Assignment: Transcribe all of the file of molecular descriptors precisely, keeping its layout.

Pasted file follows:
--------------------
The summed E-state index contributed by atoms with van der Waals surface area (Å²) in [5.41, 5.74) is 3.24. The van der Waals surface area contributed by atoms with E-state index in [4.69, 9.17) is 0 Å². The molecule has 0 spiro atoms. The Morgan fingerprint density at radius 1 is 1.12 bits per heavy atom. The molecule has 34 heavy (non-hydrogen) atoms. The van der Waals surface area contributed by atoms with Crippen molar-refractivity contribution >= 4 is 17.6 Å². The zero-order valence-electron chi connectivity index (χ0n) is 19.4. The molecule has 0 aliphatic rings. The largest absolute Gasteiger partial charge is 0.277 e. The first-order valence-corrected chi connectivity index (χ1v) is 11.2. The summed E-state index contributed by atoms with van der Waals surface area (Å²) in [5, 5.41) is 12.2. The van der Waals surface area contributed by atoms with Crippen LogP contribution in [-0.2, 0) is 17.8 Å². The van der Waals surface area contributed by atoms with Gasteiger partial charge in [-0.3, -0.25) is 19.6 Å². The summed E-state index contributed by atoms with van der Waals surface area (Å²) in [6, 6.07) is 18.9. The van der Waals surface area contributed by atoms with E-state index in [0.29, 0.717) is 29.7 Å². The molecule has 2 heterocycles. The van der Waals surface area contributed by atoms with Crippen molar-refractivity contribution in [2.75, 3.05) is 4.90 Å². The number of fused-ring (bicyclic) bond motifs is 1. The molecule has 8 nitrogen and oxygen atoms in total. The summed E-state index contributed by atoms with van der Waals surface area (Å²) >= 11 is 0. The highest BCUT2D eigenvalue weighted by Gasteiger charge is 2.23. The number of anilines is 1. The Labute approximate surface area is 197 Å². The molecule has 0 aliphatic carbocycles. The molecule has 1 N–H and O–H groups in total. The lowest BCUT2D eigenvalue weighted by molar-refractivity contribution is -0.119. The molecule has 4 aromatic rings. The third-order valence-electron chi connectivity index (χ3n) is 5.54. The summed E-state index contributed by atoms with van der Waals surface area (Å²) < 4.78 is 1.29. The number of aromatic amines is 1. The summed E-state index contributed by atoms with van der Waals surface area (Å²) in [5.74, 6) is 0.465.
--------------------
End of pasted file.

The summed E-state index contributed by atoms with van der Waals surface area (Å²) in [5.41, 5.74) is 3.24. The van der Waals surface area contributed by atoms with E-state index in [4.69, 9.17) is 0 Å². The molecule has 0 spiro atoms. The Morgan fingerprint density at radius 1 is 1.12 bits per heavy atom. The molecule has 34 heavy (non-hydrogen) atoms. The van der Waals surface area contributed by atoms with Crippen molar-refractivity contribution >= 4 is 17.6 Å². The zero-order valence-electron chi connectivity index (χ0n) is 19.4. The molecule has 0 aliphatic rings. The largest absolute Gasteiger partial charge is 0.277 e. The first-order valence-corrected chi connectivity index (χ1v) is 11.2. The summed E-state index contributed by atoms with van der Waals surface area (Å²) in [5, 5.41) is 12.2. The van der Waals surface area contributed by atoms with Crippen LogP contribution in [-0.2, 0) is 17.8 Å². The van der Waals surface area contributed by atoms with Gasteiger partial charge in [-0.3, -0.25) is 19.6 Å². The summed E-state index contributed by atoms with van der Waals surface area (Å²) in [6, 6.07) is 18.9. The van der Waals surface area contributed by atoms with E-state index in [0.29, 0.717) is 29.7 Å². The molecule has 2 heterocycles. The van der Waals surface area contributed by atoms with Crippen molar-refractivity contribution in [2.75, 3.05) is 4.90 Å². The number of fused-ring (bicyclic) bond motifs is 1. The molecule has 8 nitrogen and oxygen atoms in total. The summed E-state index contributed by atoms with van der Waals surface area (Å²) >= 11 is 0. The highest BCUT2D eigenvalue weighted by Gasteiger charge is 2.23. The number of anilines is 1. The Labute approximate surface area is 197 Å². The molecule has 0 aliphatic carbocycles. The molecule has 1 N–H and O–H groups in total. The lowest BCUT2D eigenvalue weighted by molar-refractivity contribution is -0.119. The molecule has 4 aromatic rings. The third-order valence-electron chi connectivity index (χ3n) is 5.54. The summed E-state index contributed by atoms with van der Waals surface area (Å²) < 4.78 is 1.29. The number of aromatic amines is 1. The summed E-state index contributed by atoms with van der Waals surface area (Å²) in [5.74, 6) is 0.465.